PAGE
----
Pressure on commodity pricing has already dented capesize profitability but the pain won’t stop there
The price of iron ore looks set to disappoint stakeholders in the upcoming months on the back of increasing global oversupply. A Citigroup forecast predicted the price of iron ore in the third quarter would be $51 per tonne, despite previously estimating it would be $64. More worryingly, the research arm of the bank also forecast that pricing of iron ore would slip to $48 per tonne in the final quarter of 2017 – a significant cut from a previous prediction of $60.
In a report dated June 19, the bank said: “Chinese blast furnace utilisation and its associated iron ore demand reached a near-term peak. We foresee more downside risks to iron ore prices and anticipate the near-term trough to occur in the fourth quarter and first quarter [of 2018].”
Another bank foresees a similarly gloomy picture for the price of iron ore: Barclays’s research estimates that the material will likely trade at around $55 per tonne over the next few months.
Falling iron ore prices have already made a dent in charter rates, with the Baltic Capesize Index dropping from 2765 in late March 2016 to 997 on July 4, 2017. The index has dropped 26% in the past month alone.
Citigroup now estimates that there will be a surplus of 118m tonnes of iron ore by end-2017
A gloomy picture
Citigroup now estimates that there will be a surplus of 118m tonnes of iron ore by end-2017 as continued expansion by large miners adds about 60m tonnes of additional supply this year. This expansion includes mining company Vale’s S11D project, also known as Serra Sul, located in Pará, Brazil. The operation is the world’s largest iron ore mining project, mining 90m tonnes a year.
Another source of iron ore surplus, according to the bank, will likely come from the Roy Hill project in the Pilbara region of Australia, which is estimated to have reserves of more than 2.4bn tonnes of iron ore. The mine is expected to have an operating life of over 20 years and it is anticipated that 55m tonnes of the raw material will be extracted each year.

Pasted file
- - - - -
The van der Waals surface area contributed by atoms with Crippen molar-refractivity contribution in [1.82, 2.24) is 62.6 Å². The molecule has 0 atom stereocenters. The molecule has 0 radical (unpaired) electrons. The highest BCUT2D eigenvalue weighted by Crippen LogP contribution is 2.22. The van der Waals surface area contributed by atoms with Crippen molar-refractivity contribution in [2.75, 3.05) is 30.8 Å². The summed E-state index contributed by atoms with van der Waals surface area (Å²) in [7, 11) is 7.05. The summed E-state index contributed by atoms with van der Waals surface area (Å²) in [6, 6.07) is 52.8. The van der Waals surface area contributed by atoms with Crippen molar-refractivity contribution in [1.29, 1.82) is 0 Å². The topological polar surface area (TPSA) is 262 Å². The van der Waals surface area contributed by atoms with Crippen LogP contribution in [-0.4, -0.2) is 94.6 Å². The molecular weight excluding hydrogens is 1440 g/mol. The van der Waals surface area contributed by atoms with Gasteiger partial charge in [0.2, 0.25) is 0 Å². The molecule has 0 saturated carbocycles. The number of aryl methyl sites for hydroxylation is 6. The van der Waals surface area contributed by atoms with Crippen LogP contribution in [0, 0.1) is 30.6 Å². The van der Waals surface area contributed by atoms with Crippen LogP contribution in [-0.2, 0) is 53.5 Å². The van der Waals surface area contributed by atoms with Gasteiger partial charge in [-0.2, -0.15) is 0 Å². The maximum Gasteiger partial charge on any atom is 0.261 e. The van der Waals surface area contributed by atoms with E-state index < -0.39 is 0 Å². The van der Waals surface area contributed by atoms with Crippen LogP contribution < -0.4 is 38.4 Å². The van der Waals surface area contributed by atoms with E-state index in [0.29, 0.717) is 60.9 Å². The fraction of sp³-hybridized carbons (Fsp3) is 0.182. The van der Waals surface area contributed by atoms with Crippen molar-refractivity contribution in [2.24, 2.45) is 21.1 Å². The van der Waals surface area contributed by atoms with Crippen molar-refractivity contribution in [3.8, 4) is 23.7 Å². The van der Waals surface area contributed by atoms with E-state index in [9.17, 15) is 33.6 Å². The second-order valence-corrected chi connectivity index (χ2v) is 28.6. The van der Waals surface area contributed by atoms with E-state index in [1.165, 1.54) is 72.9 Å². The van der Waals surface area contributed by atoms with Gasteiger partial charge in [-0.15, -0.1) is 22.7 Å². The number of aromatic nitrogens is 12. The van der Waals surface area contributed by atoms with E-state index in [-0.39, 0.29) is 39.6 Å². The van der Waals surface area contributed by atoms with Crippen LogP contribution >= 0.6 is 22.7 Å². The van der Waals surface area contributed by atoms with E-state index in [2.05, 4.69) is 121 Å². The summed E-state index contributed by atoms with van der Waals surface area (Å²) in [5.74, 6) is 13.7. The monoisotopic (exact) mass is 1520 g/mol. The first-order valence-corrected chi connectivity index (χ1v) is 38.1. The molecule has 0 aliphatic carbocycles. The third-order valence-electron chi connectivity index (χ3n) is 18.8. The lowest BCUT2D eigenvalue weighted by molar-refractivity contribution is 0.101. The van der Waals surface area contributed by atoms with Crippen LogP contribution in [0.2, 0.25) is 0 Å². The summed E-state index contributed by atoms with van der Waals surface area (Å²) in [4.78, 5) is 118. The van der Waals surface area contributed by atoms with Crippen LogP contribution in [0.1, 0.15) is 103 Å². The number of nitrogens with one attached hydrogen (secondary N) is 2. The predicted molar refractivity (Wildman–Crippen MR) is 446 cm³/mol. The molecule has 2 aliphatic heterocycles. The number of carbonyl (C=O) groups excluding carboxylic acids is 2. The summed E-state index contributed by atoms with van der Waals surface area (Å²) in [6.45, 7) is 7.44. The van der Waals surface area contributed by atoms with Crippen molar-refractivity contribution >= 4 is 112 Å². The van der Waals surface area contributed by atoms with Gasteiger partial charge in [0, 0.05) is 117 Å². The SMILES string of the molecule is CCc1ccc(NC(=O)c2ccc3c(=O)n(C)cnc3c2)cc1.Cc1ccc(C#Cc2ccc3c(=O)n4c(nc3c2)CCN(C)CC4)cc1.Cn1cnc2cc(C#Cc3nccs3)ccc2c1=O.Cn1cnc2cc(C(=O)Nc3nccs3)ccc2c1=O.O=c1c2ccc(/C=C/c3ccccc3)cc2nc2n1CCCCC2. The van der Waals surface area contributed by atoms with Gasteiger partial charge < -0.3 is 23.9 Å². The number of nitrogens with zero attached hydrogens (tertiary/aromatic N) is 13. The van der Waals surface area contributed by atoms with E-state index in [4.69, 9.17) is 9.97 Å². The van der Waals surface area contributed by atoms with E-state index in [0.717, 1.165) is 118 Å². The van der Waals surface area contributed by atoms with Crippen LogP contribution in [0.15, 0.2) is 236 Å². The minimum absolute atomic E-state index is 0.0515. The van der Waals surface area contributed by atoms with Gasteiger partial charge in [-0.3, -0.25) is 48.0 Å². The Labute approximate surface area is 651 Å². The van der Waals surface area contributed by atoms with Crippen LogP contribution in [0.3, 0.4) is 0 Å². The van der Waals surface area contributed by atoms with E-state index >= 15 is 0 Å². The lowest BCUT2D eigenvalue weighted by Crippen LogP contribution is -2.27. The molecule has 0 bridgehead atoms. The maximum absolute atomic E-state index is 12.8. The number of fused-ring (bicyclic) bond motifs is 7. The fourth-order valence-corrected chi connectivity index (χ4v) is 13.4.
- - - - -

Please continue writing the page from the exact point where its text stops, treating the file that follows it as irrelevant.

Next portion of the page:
This supply/demand imbalance is exacerbated by Rio Tinto’s announcement that it will invest $30.9m into a feasibility study of the Koodaideri iron ore mine, located in the same region as the Roy Hill project. Here, up to 70m tonnes per year of iron ore is anticipated from a mine with a lifespan of around 30 years.
Glimmers of hope
Falling commodity prices are pushing mining companies to put further downward pressure on capesize freight rates in a bid to maintain their profitability. However, not everyone is despairing about what might happen to iron ore. Clarksons Research points to potential upside in the form of Indian iron ore exports. In a research bulletin, the broker said that cuts to the country’s iron ore export tariffs in 2016 led to an increase in output by Indian iron ore miners of 21% that year, despite dropping global iron ore prices. And while Clarksons identifies a number of risk factors to iron ore export growth, Indian iron ore exports are predicted to nearly double to 37m tonnes this year.
There are also positive moves for iron ore shipments in South America, with Navios Maritime Holdings’ South American unit expanding its barge fleet this year in support of its belief that a recovery in iron ore shipments from the Hidrovia river system is on the cards.
China is also still in the market for seaborne iron ore with imports from January to May up 7.9% from the same period in 2016 to 444.6m tonnes, putting the country on track for an annual increase of about 65m tonnes, according to Thomson Reuters Supply Chain and Commodity Forecasts. In a further boon, the analyst notes that imports are expected to be robust in June’s final figures with recorded arrivals of at least 93m tonnes forecast.